Poster Board II-446
Use of clinical decision rules have been validated in secondary care setting to safely rule out deep vein thrombosis (DVT) without using compression ultra sound (CUS). Clinical decision rules are now also used in primary care in the Netherlands (Thromb Haemost. 2005;94:200-205, Ann Intern Med. 2009;150:229-35). Because of this referral filter, pre-test probability of diagnosing a DVT in a hospital setting could be enlarged. On the other hand, the negative outcome of a clinical decision rule may still lead to referral as primary care physicians may have an a-priori opinion on the risk for DVT in certain patients, despite a low probability of having the disease given by a clinical decision rule (i.e. Bayes theorem). Whether the excellent negative predictive values (NPV's) of these decision rules are therefore still valid in a hospital setting is doubtful. The aim of this prospective single-center university-hospital based study was to confirm whether pre-test probability of diagnosing DVT in our hospital setting was increased due to the referral pattern of primary physicians, compared to historical data (16-27%; Thromb Haemost. 2004;91:1237-46, N Engl J Med. 2003;349:1227-35). We also evaluated the NPV's of the simplified (J Intern Med. 1998;243:15-23) and revised (N Engl J Med. 2003;349:1227-35) Wells score, with and without D-dimer level. Finally, we analyzed whether CRP levels influenced predictive values of these 2 clinical decision rules.
Between April 2008 and July 2009, consecutive patients suspected of DVT by their primary physician who were referred to our emergency department were included. Clinical data were collected prior to laboratory testing to avoid bias of adjudication of clinical outcome events. CUS was used in all patients to establish or rule out a diagnosis on the same day. Calf vein thrombosis or thrombophlebitis was not considered as DVT. D-dimer levels were measured at presentation with a Tina-Quant assay. Levels > 500 ng/ml were considered positive. CRP levels > 5 mg/L were considered high. For both decision rules, patients with a score of < 2 were considered unlikely and those with a score of ≥ 2 were considered likely to have a DVT. Predictive values were calculated for each score, with and without D-dimer or CRP results, respectively.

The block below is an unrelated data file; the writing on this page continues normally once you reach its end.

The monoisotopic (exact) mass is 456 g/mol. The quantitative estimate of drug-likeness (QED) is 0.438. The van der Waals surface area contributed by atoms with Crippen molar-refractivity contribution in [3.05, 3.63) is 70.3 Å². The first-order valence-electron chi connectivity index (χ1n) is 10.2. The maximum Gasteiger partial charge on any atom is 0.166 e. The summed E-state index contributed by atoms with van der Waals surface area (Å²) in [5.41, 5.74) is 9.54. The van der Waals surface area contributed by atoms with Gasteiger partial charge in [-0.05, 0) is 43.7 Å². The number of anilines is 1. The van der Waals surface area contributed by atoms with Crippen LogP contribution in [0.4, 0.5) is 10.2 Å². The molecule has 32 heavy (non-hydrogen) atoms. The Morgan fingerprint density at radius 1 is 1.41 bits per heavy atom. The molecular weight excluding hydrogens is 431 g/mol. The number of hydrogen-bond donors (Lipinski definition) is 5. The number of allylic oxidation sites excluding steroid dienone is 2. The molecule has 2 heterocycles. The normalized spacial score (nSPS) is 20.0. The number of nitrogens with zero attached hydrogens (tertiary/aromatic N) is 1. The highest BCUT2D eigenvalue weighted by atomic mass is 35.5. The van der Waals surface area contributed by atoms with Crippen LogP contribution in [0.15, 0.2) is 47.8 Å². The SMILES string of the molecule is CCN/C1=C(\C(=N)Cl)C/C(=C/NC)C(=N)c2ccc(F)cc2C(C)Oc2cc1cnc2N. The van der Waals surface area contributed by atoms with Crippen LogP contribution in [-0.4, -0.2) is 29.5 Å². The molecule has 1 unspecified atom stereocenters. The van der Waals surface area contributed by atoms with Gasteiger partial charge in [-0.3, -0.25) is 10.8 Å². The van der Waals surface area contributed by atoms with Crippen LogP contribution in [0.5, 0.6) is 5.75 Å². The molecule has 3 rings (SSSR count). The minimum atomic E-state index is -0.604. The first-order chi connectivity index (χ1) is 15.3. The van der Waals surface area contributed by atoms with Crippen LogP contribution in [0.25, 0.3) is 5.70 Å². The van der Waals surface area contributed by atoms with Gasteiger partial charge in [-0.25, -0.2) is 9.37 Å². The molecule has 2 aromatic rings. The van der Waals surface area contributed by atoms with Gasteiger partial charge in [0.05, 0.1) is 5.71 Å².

Of 227 patients, 50% were women and 115 (51%) had DVT; 55% of the thromboses were provoked. The median age at presentation was 54 years. The median duration of symptoms before presentation was 5 days. For the simplified Wells score, the NPV was 87%. Adding a negative D-dimer to the calculation increased the NPV to 96%. In patients considered likely to have a DVT, the positive predictive value (PPV) was 63%, which increased to 71% when a positive D-dimer level was included. Using the revised Wells score (which includes the item of previous DVT), the NPV was 86%, which increased to 95% with a negative D-dimer level. In patients considered likely to have a DVT, the PPV was 58% when not considering D-dimer level and 68% with a positive D-dimer level. Of note, the NPV of a negative D-dimer test alone, without considering the Wells score, was 94%. Addition of CRP level did not result in a better PPV or NPV of the simplified or revised Wells score.
According to recent literature, we are the first in 5 years to re-validate the simplified and revised Wells score with a D-dimer test in an emergency department population. We found an absolute 24 to 35% increase in prevalence of DVT in this setting compared to historical data. The increased prevalence in our cohort could be due to the use of clinical decision rules in primary care setting, better awareness of primary care physicians for this serious and common disease, or by being a tertiary care center. Referral bias may, however, not be of great influence as a previous study of ours has shown that 50% of patients referred by their primary physician with clinically suspected venous thrombosis were sent to our hospital and the other 50% to the only other hospital in our region (Ann Intern Med. 2006;145:807-15). Decision making in primary care probably reduced the number of referrals to our hospital substantially. However, the NPV of a low Wells score and a negative D-dimer test, or a negative D-dimer test alone were 95% and 94% respectively. Although these preliminary results should be handled with caution due to small numbers, these NPVs may be too low to safely rule out deep vein thrombosis without CUS.
No relevant conflicts of interest to declare.
Asterisk with author names denotes non-ASH members.